Plants and animals rely on immune receptors, known as nucleotide-binding domain and leucine-rich repeat (NLR)-containing proteins, to defend against invading pathogens and activate immune responses. How NLR receptors respond to pathogens is inadequately understood. We previously reported single-residue mutations that expand the response of the potato immune receptor R3a to AVR3aEM, a stealthy effector from the late blight oomycete pathogen Phytophthora infestans. I2, another NLR that mediates resistance to the wilt-causing fungus Fusarium oxysporum f. sp. lycopersici, is the tomato ortholog of R3a. We transferred previously identified R3a mutations to I2 to assess the degree to which the resulting I2 mutants have an altered response. We discovered that wild-type I2 protein responds weakly to AVR3a. One mutant in the N-terminal coiled-coil domain, I2I141N, appeared sensitized and displayed markedly increased response to AVR3a. Remarkably, I2I141N conferred partial resistance to P. infestans. Further, I2I141N has an expanded response spectrum to F. oxysporum f. sp. lycopersici effectors compared with the wild-type I2 protein. Our results suggest that synthetic immune receptors can be engineered to confer resistance to phylogenetically divergent pathogens and indicate that knowledge gathered for one NLR could be exploited to improve NLR from other plant species.

Journal article

Dagdas YF, Bozkurt TO, 2015, Fungal sex receptors recalibrated to detect host plants, Cell Host & Microbe, Vol: 18, Pages: 637-638, ISSN: 1934-6069

Secreted peroxidases are well-known components of damage-induced defense responses in plants. A recent study in Nature ( Turrà et al., 2015) has revealed that these enzymes can inadvertently serve as reporters of wounded sites and constitute an “Achilles heel,” allowing adapted pathogens to track and enter host tissue.

Journal article

Wu C-H, Belhaj K, Bozkurt TO, Birk MS, Kamoun Set al., 2015, Helper NLR proteins NRC2a/b and NRC3 but not NRC1 are required for Pto-mediated cell death and resistance in Nicotiana benthamiana, New Phytologist, Vol: 209, Pages: 1344-1352, ISSN: 1469-8137

Journal article

Chaparro-Garcia A, Schwizer S, Sklenar J, Yoshida K, Petre B, Bos JIB, Schornack S, Jones AME, Bozkurt TO, Kamoun Set al., 2015, Phytophthora infestans RXLR-WY Effector AVR3a Associates with Dynamin-Related Protein 2 Required for Endocytosis of the Plant Pattern Recognition Receptor FLS2, PLOS One, Vol: 10, ISSN: 1932-6203

Pathogens utilize effectors to suppress basal plant defense known as PTI (Pathogen-associatedmolecular pattern-triggered immunity). However, our knowledge of PTI suppressionby filamentous plant pathogens, i.e. fungi and oomycetes, remains fragmentary. Previouswork revealed that the co-receptor BAK1/SERK3 contributes to basal immunity against thepotato pathogen Phytophthora infestans. Moreover BAK1/SERK3 is required for the celldeath induced by P. infestans elicitin INF1, a protein with characteristics of PAMPs. TheP. infestans host-translocated RXLR-WY effector AVR3a is known to supress INF1-mediatedcell death by binding the plant E3 ligase CMPG1. In contrast, AVR3aKI-Y147del, a deletionmutant of the C-terminal tyrosine of AVR3a, fails to bind CMPG1 and does notsuppress INF1-mediated cell death. Here, we studied the extent to which AVR3a and itsvariants perturb additional BAK1/SERK3-dependent PTI responses in N. benthamianausing the elicitor/receptor pair flg22/FLS2 as a model. We found that all tested variants ofAVR3a suppress defense responses triggered by flg22 and reduce internalization of activatedFLS2. Moreover, we discovered that AVR3a associates with the Dynamin-RelatedProtein 2 (DRP2), a plant GTPase implicated in receptor-mediated endocytosis. Interestingly,silencing of DRP2 impaired ligand-induced FLS2 internalization but did not affectinternalization of the growth receptor BRI1. Our results suggest that AVR3a associateswith a key cellular trafficking and membrane-remodeling complex involved in immune receptor-mediated endocytosis. We conclude that AVR3a is a multifunctional effector thatcan suppress BAK1/SERK3-mediated immunity through at least two different pathways.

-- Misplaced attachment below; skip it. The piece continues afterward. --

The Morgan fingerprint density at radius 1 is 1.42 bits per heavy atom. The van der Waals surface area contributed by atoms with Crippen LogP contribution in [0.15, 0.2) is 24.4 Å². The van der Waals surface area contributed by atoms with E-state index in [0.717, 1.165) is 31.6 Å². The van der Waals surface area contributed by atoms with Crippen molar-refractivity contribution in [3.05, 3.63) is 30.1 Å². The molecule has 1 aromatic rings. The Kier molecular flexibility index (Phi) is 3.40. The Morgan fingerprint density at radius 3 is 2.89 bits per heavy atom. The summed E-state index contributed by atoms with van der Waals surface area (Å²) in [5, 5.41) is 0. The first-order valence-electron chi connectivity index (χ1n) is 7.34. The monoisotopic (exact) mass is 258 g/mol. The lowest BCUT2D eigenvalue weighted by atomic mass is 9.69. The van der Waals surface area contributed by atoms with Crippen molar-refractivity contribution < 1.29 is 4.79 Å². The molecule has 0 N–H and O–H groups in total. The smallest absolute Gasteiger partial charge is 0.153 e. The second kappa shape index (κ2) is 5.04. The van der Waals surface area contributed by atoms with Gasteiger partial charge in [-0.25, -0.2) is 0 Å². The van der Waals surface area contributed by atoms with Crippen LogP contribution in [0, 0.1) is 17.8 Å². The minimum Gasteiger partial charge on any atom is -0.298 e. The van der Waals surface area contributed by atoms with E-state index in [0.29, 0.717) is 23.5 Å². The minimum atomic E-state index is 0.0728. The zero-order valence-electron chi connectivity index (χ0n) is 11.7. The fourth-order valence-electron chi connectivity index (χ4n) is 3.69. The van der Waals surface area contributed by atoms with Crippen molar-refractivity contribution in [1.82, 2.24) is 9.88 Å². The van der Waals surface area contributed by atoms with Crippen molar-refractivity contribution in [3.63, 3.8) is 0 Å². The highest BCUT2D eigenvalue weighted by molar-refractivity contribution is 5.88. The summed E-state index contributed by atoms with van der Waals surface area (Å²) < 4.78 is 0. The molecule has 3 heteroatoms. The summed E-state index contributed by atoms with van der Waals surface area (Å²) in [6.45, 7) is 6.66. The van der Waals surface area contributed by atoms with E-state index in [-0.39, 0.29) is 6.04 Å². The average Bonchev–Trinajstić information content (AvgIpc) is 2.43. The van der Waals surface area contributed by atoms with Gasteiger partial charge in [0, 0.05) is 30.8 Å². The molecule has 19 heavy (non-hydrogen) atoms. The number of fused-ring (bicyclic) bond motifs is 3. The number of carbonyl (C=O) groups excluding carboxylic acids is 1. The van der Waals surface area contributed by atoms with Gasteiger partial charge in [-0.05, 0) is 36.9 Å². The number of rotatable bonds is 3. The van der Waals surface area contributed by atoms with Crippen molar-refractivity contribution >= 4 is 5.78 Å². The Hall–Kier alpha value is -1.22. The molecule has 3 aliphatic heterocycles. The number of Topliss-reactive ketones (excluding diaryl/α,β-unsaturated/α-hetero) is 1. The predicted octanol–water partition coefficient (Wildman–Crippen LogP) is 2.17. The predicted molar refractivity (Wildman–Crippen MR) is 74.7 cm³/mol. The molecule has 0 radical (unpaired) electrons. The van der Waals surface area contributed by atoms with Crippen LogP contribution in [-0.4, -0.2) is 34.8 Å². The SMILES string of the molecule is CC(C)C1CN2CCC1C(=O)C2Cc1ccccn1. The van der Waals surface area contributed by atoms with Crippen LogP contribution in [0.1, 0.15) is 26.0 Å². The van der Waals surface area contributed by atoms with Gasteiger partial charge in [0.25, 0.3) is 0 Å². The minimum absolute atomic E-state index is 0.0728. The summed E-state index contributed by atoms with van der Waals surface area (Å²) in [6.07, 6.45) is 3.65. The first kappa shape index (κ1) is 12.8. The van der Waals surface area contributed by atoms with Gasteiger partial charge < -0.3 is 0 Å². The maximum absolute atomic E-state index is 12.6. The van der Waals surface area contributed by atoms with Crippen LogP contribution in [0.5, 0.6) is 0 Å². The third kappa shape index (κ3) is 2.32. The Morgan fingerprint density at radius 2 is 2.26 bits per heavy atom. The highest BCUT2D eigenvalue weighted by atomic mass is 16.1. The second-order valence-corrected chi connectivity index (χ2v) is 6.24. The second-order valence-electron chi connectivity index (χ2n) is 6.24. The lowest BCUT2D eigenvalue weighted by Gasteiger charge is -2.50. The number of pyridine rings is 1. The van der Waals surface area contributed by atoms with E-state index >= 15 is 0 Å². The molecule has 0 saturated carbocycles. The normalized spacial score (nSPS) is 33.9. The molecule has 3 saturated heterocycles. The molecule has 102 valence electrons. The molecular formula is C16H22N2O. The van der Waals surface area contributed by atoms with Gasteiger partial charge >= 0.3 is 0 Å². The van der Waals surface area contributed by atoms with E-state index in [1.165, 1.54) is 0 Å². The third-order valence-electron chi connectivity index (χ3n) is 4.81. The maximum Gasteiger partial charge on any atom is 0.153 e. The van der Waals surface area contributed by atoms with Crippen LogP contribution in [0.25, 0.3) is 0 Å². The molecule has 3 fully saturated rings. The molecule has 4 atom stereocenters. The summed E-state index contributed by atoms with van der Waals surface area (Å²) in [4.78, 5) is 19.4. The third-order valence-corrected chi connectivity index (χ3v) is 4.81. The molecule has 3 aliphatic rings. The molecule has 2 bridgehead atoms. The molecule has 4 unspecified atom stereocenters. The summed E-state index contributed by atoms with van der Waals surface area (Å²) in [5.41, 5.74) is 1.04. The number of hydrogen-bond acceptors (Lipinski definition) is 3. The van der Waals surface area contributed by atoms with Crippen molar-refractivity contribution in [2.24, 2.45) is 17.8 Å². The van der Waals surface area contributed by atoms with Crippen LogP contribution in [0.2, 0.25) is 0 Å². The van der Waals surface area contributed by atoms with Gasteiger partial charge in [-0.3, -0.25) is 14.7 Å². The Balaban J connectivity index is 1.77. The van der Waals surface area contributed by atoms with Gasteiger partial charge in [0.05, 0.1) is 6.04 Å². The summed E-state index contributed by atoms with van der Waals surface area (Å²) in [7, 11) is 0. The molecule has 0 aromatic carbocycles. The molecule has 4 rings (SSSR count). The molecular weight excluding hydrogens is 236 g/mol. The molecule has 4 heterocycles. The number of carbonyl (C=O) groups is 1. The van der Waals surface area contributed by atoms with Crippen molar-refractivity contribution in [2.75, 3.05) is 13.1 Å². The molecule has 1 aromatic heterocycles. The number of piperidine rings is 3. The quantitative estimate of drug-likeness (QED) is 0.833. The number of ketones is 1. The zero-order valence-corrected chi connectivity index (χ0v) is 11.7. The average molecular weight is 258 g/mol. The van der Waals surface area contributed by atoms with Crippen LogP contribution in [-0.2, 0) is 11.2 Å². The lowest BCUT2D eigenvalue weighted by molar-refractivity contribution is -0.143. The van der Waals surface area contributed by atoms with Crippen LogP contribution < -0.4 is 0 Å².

Journal article

Ilyas M, Hoerger AC, Bozkurt TO, van den Burg HA, Kaschani F, Kaiser M, Belhaj K, Smoker M, Joosten MHAJ, Kamoun S, van der Hoorn RALet al., 2015, Functional divergence of two secreted immune proteases of tomato, Current Biology, Vol: 25, Pages: 2300-2306, ISSN: 1879-0445

Rcr3 and Pip1 are paralogous secreted papain-like proteases of tomato. Both proteases are inhibited by Avr2 from the fungal pathogen Cladosporium fulvum, but only Rcr3 acts as a co-receptor for Avr2 recognition by the tomato Cf-2 immune receptor [1–4]. Here, we show that Pip1-depleted tomato plants are hyper-susceptible to fungal, bacterial, and oomycete plant pathogens, demonstrating that Pip1 is an important broad-range immune protease. By contrast, in the absence of Cf-2, Rcr3 depletion does not affect fungal and bacterial infection levels but causes increased susceptibility only to the oomycete pathogen Phytophthora infestans. Rcr3 and Pip1 reside on a genetic locus that evolved over 36 million years ago. These proteins differ in surface-exposed residues outside the substrate-binding groove, and Pip1 is 5- to 10-fold more abundant than Rcr3. We propose a model in which Rcr3 and Pip1 diverged functionally upon gene duplication, possibly driven by an arms race with pathogen-derived inhibitors or by coevolution with the Cf-2 immune receptor detecting inhibitors of Rcr3, but not of Pip1.

Journal article

Oliva RF, Cano LM, Raffaele S, Win J, Bozkurt TO, Belhaj K, Oh S-K, Thines M, Kamoun Set al., 2015, A Recent Expansion of the RXLR Effector Gene Avrblb2 Is Maintained in Global Populations of Phytophthora infestans Indicating Different Contributions to Virulence, MOLECULAR PLANT-MICROBE INTERACTIONS, Vol: 28, Pages: 901-912, ISSN: 0894-0282

Journal article